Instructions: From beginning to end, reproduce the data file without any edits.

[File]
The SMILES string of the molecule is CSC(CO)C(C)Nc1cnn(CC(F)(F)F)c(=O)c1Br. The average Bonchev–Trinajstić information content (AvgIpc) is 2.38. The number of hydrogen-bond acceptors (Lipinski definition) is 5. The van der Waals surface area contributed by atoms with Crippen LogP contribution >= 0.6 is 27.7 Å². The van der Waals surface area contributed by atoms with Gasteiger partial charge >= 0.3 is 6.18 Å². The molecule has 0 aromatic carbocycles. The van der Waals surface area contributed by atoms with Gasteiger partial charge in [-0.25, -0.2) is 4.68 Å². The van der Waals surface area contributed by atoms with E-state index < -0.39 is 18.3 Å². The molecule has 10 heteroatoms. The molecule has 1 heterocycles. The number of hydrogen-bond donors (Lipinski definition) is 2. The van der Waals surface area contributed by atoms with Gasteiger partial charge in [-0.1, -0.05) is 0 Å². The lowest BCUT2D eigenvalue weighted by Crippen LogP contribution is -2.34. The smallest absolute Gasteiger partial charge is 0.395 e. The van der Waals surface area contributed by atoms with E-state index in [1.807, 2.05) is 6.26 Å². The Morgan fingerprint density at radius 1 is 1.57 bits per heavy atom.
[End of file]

The SMILES string of the molecule is CSC(CO)C(C)Nc1cnn(CC(F)(F)F)c(=O)c1Br. The average Bonchev–Trinajstić information content (AvgIpc) is 2.38. The number of hydrogen-bond acceptors (Lipinski definition) is 5. The van der Waals surface area contributed by atoms with Crippen LogP contribution >= 0.6 is 27.7 Å². The van der Waals surface area contributed by atoms with Gasteiger partial charge >= 0.3 is 6.18 Å². The molecule has 0 aromatic carbocycles. The van der Waals surface area contributed by atoms with Gasteiger partial charge in [-0.25, -0.2) is 4.68 Å². The van der Waals surface area contributed by atoms with E-state index < -0.39 is 18.3 Å². The molecule has 10 heteroatoms. The molecule has 1 heterocycles. The number of hydrogen-bond donors (Lipinski definition) is 2. The van der Waals surface area contributed by atoms with Gasteiger partial charge in [-0.1, -0.05) is 0 Å². The lowest BCUT2D eigenvalue weighted by Crippen LogP contribution is -2.34. The smallest absolute Gasteiger partial charge is 0.395 e. The van der Waals surface area contributed by atoms with E-state index in [1.807, 2.05) is 6.26 Å². The Morgan fingerprint density at radius 1 is 1.57 bits per heavy atom.